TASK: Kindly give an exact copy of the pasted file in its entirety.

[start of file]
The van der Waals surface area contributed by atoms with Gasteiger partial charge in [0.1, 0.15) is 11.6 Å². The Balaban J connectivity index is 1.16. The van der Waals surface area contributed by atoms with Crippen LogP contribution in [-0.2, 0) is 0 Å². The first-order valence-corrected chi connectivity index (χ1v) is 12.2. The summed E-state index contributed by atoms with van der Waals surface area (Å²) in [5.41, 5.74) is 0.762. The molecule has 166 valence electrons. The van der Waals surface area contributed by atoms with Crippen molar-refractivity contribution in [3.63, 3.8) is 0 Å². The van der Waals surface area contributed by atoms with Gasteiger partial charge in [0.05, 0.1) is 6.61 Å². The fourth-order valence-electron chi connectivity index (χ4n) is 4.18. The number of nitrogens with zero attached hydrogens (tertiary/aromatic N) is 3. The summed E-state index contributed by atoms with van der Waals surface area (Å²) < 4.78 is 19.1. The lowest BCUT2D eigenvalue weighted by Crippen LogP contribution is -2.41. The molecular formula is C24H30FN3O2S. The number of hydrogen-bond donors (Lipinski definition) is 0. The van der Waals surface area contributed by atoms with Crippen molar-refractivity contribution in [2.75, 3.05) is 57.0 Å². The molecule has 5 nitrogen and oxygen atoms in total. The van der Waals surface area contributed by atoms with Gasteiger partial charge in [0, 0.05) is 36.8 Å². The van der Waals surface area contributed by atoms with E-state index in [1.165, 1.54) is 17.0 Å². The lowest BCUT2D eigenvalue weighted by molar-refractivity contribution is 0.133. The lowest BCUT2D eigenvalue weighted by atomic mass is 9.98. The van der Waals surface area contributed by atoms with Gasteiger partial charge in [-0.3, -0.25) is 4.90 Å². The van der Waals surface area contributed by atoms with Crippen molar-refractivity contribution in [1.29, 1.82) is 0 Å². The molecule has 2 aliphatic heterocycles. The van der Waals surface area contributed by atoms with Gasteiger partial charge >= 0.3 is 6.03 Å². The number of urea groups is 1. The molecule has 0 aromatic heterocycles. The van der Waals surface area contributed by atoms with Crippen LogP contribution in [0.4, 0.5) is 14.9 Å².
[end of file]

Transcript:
The van der Waals surface area contributed by atoms with Gasteiger partial charge in [0.1, 0.15) is 11.6 Å². The Balaban J connectivity index is 1.16. The van der Waals surface area contributed by atoms with Crippen LogP contribution in [-0.2, 0) is 0 Å². The first-order valence-corrected chi connectivity index (χ1v) is 12.2. The summed E-state index contributed by atoms with van der Waals surface area (Å²) in [5.41, 5.74) is 0.762. The molecule has 166 valence electrons. The van der Waals surface area contributed by atoms with Crippen molar-refractivity contribution in [3.63, 3.8) is 0 Å². The van der Waals surface area contributed by atoms with Gasteiger partial charge in [0.05, 0.1) is 6.61 Å². The fourth-order valence-electron chi connectivity index (χ4n) is 4.18. The number of nitrogens with zero attached hydrogens (tertiary/aromatic N) is 3. The summed E-state index contributed by atoms with van der Waals surface area (Å²) < 4.78 is 19.1. The lowest BCUT2D eigenvalue weighted by Crippen LogP contribution is -2.41. The molecular formula is C24H30FN3O2S. The number of hydrogen-bond donors (Lipinski definition) is 0. The van der Waals surface area contributed by atoms with Crippen molar-refractivity contribution in [2.75, 3.05) is 57.0 Å². The molecule has 5 nitrogen and oxygen atoms in total. The van der Waals surface area contributed by atoms with Gasteiger partial charge in [0, 0.05) is 36.8 Å². The van der Waals surface area contributed by atoms with E-state index in [1.165, 1.54) is 17.0 Å². The lowest BCUT2D eigenvalue weighted by molar-refractivity contribution is 0.133. The lowest BCUT2D eigenvalue weighted by atomic mass is 9.98. The van der Waals surface area contributed by atoms with Gasteiger partial charge in [-0.3, -0.25) is 4.90 Å². The van der Waals surface area contributed by atoms with Crippen molar-refractivity contribution in [1.29, 1.82) is 0 Å². The molecule has 2 aliphatic heterocycles. The van der Waals surface area contributed by atoms with Gasteiger partial charge >= 0.3 is 6.03 Å². The number of urea groups is 1. The molecule has 0 aromatic heterocycles. The van der Waals surface area contributed by atoms with Crippen LogP contribution in [0.4, 0.5) is 14.9 Å².